Monday, November 29, 2010

The Monday After

My wife Toni, in the photo above, destroying the turkey carcass with a power tool, definitely has the “restaurant gene”, passed on to her by her parents, who owned and operated a popular south-side Chicago Italian restaurant for years. Since it was a family business, my bride cut her teeth in the hospitality business by working as a “salad girl” in her parents’ restaurant during her formative years, while her dad supervised all aspects of the operation and ran the bar, and her mom was the gracious host who greeted customers as they came in. Toni spent enough time in the kitchen of the popular restaurant to have picked up some great tips from some really top chefs and cooks.

The giant bird in the photo above (23.98 pounds) was cooked to perfection, along with all the trimmings, as we’ve come to expect every Thanksgiving. Our kids, who aren’t really kids any more, but independent young adults, have picked up many of my wife’s skills and I believe time will show that the “restaurant gene” was passed along to them. My principal role during our family’s annual Thanksgiving extravaganza is to make sure the raw materials for the feast are purchased, to stay out of the way while the feast is being prepared, and help clean up the “wreckage” afterwards. I harbor no illusions that I could do anything in the kitchen half as well as my wife does.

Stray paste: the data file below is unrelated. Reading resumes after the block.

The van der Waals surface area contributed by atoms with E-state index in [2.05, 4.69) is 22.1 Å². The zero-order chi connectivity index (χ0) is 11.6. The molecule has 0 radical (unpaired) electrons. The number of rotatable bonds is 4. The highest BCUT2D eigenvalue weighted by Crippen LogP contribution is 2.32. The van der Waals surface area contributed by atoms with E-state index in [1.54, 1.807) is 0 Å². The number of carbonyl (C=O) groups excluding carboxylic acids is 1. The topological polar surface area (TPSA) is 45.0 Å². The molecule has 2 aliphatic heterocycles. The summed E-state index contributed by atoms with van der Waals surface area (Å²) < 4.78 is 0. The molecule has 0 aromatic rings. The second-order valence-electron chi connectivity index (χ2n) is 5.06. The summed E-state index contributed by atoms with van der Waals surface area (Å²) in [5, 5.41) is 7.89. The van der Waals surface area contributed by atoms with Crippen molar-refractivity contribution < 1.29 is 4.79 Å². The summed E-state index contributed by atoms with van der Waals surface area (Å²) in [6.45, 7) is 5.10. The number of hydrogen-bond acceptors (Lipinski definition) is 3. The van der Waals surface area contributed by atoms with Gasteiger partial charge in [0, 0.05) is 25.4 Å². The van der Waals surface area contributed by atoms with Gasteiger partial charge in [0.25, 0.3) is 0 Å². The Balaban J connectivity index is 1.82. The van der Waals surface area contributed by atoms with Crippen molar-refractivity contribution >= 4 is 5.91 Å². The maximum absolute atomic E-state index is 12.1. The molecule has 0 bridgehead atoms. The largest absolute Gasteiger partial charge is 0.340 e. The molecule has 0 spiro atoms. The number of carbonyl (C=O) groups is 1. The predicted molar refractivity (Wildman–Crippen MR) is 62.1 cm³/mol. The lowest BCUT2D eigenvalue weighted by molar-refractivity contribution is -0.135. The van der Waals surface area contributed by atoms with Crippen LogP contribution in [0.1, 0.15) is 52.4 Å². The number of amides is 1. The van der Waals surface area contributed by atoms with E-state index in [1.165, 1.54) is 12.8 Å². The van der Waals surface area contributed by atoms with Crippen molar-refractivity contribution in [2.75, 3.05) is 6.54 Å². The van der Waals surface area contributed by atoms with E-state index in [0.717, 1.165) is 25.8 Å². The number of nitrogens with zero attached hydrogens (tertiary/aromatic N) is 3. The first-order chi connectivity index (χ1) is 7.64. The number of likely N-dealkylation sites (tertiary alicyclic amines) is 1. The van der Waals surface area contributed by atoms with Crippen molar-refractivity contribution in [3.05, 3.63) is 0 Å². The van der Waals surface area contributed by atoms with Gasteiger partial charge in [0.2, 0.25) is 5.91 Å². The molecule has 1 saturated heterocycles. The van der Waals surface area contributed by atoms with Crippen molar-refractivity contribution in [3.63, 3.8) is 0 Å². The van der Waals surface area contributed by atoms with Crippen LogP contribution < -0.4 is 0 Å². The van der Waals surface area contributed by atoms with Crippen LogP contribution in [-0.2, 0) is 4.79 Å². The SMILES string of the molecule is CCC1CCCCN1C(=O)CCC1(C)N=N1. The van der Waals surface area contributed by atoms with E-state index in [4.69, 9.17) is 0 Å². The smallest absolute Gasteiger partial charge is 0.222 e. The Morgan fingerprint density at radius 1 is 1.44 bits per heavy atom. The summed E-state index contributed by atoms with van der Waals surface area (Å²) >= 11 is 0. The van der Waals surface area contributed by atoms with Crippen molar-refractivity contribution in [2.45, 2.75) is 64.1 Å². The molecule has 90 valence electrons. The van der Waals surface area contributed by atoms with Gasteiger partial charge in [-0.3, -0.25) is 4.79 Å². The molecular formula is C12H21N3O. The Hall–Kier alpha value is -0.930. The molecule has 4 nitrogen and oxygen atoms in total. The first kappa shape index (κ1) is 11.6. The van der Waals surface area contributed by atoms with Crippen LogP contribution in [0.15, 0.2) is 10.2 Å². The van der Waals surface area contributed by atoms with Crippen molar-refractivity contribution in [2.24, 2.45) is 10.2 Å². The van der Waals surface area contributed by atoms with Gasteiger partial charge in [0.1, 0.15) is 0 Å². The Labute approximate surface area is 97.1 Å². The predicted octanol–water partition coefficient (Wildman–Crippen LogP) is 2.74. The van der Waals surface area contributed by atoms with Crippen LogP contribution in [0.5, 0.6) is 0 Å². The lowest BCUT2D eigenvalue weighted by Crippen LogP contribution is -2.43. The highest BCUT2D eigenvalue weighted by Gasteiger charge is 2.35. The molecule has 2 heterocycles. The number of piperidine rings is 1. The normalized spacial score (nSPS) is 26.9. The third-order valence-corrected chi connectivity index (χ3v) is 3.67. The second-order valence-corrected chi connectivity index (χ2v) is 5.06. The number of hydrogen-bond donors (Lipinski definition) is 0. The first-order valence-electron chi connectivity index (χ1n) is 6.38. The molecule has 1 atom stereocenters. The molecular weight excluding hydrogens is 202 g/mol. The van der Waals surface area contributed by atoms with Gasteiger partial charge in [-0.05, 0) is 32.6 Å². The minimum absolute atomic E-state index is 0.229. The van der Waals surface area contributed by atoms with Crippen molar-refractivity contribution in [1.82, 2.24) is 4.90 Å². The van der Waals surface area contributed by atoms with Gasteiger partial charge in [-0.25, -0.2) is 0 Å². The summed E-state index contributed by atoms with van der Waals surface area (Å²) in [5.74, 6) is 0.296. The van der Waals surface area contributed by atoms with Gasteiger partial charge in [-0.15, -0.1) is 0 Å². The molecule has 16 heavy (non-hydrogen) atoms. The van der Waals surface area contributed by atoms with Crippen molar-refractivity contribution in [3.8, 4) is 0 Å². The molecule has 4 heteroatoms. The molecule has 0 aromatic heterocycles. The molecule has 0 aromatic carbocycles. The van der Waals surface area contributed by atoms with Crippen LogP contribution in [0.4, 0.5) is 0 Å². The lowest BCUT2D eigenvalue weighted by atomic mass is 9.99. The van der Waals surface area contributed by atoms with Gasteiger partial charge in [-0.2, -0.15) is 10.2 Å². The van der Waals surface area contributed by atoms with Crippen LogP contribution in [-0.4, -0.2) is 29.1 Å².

So, on the Monday after, even though pounds and pounds of leftovers from the Thanksgiving meal were doled out to the kids, we still have a ‘frig stuffed with great food. It will not quite be enough to carry us through the week, but we retained enough turkey and trimmings to make several more full meals.

This truly is a land of plenty, and it’s still a land of opportunity, and though it’s too often a cliché, as tough as times are for a lot of our fellow Americans, we do still have a great deal to be thankful for.

1 comment:

  1. You reminded me of a little vignette in P. J. O'Rourke's new book, "Don't Vote: It Just Encourages the Bastards". P. J. was talking with his 12-year-old daughter who, like lots of middle schoolers, is expert at laying down the "It's not fair!" argument for pretty much everything that doesn't go her way.

    P. J. said to her, "You're cute. That isn't fair. You're smart. That isn't fair. You live in the United States of America. That certainly isn't fair. You'd better get down on your knees and pray to God that life doesn't start being 'fair' for you!"

    The Town Crank